On October 3, the International Court of Justice (ICJ) issued an order that directed the United States to remove any impediments arising from certain portions of the sanctions that the United States imposed on Iran on May 8, 2018. Those sanctions related to President Donald Trump’s decision “to cease the United States’ participation in the Joint Comprehensive Plan of Action (JCPOA) [regarding Iran’s nuclear program], and to begin re-imposing the U.S. nuclear-related sanctions that were lifted to effectuate the JCPOA sanctions relief, following a wind-down period.”
The litigation arose from Iran’s July 16, 2018 application to the ICJ to institute proceedings against the United States. The application alleged that the United States, through the May 8 and announced further sanctions, had breached various Articles of the 1955 Treaty of Amity, Economic Relations, and Consular Rights between Iran and the United States (1955 Treaty). It requested the ICJ to order the United States “to terminate the 8 May sanctions without delay” and “immediately [to] terminate its threats with respect to the announced further sanctions.” It also requested provisional measures requiring that the United States (1) “immediately take all measures at its disposal to ensure the suspension of the implementation and enforcement of all of the 8 May sanctions, including the extraterritorial sanctions, and refrain from imposing or threatening announced further sanctions and measures which might aggravate or extend the dispute submitted to the Court;” and (2) “immediately allow the full implementation of transactions already licensed, generally or specifically, particularly for the sale or leasing of passenger aircraft, aircraft spare parts and equipment.”
The order first found that the ICJ had prima facie jurisdiction in the case because the dispute between the Parties relates to the interpretation or application of the 1955 Treaty. It then reviewed Iran’s claims and concluded that
at the present stage of the proceedings, some of the rights asserted by Iran under the 1955 Treaty are plausible in so far as they relate to the importation and purchase of goods required for humanitarian needs, such as (i) medicines and medical devices; and (ii) foodstuffs and agricultural commodities; as well as goods and services required for the safety of civil aviation, such as (iii) spare parts, equipment and associated services (including warranty, maintenance, repair services and safety-related inspections) necessary for civil aircraft.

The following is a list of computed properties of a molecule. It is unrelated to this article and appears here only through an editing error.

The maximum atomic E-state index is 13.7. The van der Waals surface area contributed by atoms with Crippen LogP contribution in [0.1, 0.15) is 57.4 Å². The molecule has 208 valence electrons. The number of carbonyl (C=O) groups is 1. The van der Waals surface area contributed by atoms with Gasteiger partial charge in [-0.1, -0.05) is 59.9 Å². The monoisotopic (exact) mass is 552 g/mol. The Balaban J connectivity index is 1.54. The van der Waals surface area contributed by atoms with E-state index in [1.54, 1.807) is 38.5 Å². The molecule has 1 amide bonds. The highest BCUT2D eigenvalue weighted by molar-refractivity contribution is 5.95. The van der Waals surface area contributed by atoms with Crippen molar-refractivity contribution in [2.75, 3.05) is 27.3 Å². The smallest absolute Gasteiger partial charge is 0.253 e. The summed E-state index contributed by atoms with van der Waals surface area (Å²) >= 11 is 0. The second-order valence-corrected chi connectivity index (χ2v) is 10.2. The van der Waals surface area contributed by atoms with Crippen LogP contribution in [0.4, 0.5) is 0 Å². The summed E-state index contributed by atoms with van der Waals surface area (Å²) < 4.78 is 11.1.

The order also found that “a link exists between some of the rights whose protection is being sought and certain aspects of the provisional measures being requested by Iran,” and that the ICJ would exercise certain provisional measures because there was a risk of irreparable consequences, pertaining to humanitarian and safety concerns, before the ICJ gives its final decision.
Accordingly, the ICJ unanimously directed three provisional measures:
- It directed the United States to remove any impediments arising from the May 8 sanctions to the free exportation to the territory of the Islamic Republic of Iran of three categories of goods and services: (1) medicines and medical devices; (2) foodstuffs and agricultural commodities; and (3) spare parts, equipment and associated services (including warranty, maintenance, repair services and inspections) necessary for the safety of civil aviation.
- It directed the United States to “ensure that licences and necessary authorizations are granted and that payments and other transfers of funds are not subject to any restriction” insofar as they relate to the three preceding categories of goods and services.
- It directed both Iran and the United States to “refrain from any action which might aggravate or extend the dispute before the Court or make it more difficult to resolve.”
In response, United States Secretary of State Mike Pompeo announced that the United States would terminate the 1955 Treaty. He asserted that the ICJ had no jurisdiction to hear the matter and deemed the case “meritless.” The United States Ambassador to the Netherlands, Peter Hoekstra, seconded the Secretary’s remarks via Tweet.
Note: As the ICJ has no power to enforce its order, its order in this case will do nothing to hamper the United States’ current and prospective imposition of Iranian sanctions. Iran can be expected to continue to litigate the case in the ICJ for a final adjudication, which is expected to take years. In the meantime, both sides can claim a measure of victory: Iran, for the symbolism of besting the United States in the ICJ; and the United States, for a ruling that left untouched the vast bulk of its current Iran sanctions. Their responses yesterday, however, indicate that neither nation intends to comply with the last provisional measure, “refrain[ing] from any action which might aggravate or extend the dispute before the Court or make it more difficult to resolve.”